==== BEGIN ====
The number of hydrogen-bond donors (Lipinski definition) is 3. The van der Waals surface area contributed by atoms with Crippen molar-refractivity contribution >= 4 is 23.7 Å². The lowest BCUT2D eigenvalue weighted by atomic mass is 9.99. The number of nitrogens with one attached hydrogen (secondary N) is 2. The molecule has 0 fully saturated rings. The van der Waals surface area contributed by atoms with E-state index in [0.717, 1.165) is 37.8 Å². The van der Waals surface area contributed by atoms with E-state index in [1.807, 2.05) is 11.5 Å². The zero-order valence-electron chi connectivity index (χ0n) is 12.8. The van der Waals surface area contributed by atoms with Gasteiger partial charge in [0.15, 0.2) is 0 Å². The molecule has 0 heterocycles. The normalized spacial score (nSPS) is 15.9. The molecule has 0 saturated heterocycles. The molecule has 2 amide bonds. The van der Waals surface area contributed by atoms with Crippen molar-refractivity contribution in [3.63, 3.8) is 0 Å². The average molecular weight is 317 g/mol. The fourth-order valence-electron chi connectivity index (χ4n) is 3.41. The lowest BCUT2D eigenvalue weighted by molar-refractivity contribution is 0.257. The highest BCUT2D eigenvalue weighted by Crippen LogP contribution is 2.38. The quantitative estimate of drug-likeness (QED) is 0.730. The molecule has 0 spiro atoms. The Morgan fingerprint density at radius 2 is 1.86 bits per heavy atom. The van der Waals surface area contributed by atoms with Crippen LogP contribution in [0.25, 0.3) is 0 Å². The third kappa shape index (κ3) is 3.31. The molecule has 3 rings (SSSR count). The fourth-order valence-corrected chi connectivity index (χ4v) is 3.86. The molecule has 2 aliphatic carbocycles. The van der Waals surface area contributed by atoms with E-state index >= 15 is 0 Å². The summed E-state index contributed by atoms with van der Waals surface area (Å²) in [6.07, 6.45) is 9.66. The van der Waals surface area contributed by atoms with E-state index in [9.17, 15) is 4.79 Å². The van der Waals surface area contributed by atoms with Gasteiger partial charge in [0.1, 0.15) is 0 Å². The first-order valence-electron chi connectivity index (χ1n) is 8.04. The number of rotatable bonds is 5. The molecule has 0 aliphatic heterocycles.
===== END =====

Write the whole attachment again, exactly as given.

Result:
The number of hydrogen-bond donors (Lipinski definition) is 3. The van der Waals surface area contributed by atoms with Crippen molar-refractivity contribution >= 4 is 23.7 Å². The lowest BCUT2D eigenvalue weighted by atomic mass is 9.99. The number of nitrogens with one attached hydrogen (secondary N) is 2. The molecule has 0 fully saturated rings. The van der Waals surface area contributed by atoms with E-state index in [0.717, 1.165) is 37.8 Å². The van der Waals surface area contributed by atoms with E-state index in [1.807, 2.05) is 11.5 Å². The zero-order valence-electron chi connectivity index (χ0n) is 12.8. The van der Waals surface area contributed by atoms with Gasteiger partial charge in [0.15, 0.2) is 0 Å². The molecule has 0 heterocycles. The normalized spacial score (nSPS) is 15.9. The molecule has 0 saturated heterocycles. The molecule has 2 amide bonds. The van der Waals surface area contributed by atoms with Crippen molar-refractivity contribution in [3.63, 3.8) is 0 Å². The average molecular weight is 317 g/mol. The fourth-order valence-electron chi connectivity index (χ4n) is 3.41. The lowest BCUT2D eigenvalue weighted by molar-refractivity contribution is 0.257. The highest BCUT2D eigenvalue weighted by Crippen LogP contribution is 2.38. The quantitative estimate of drug-likeness (QED) is 0.730. The molecule has 0 spiro atoms. The Morgan fingerprint density at radius 2 is 1.86 bits per heavy atom. The van der Waals surface area contributed by atoms with Crippen LogP contribution in [0.25, 0.3) is 0 Å². The third kappa shape index (κ3) is 3.31. The molecule has 3 rings (SSSR count). The fourth-order valence-corrected chi connectivity index (χ4v) is 3.86. The molecule has 2 aliphatic carbocycles. The van der Waals surface area contributed by atoms with E-state index >= 15 is 0 Å². The summed E-state index contributed by atoms with van der Waals surface area (Å²) in [6.07, 6.45) is 9.66. The van der Waals surface area contributed by atoms with E-state index in [9.17, 15) is 4.79 Å². The van der Waals surface area contributed by atoms with Gasteiger partial charge in [0.1, 0.15) is 0 Å². The first-order valence-electron chi connectivity index (χ1n) is 8.04. The number of rotatable bonds is 5. The molecule has 0 aliphatic heterocycles.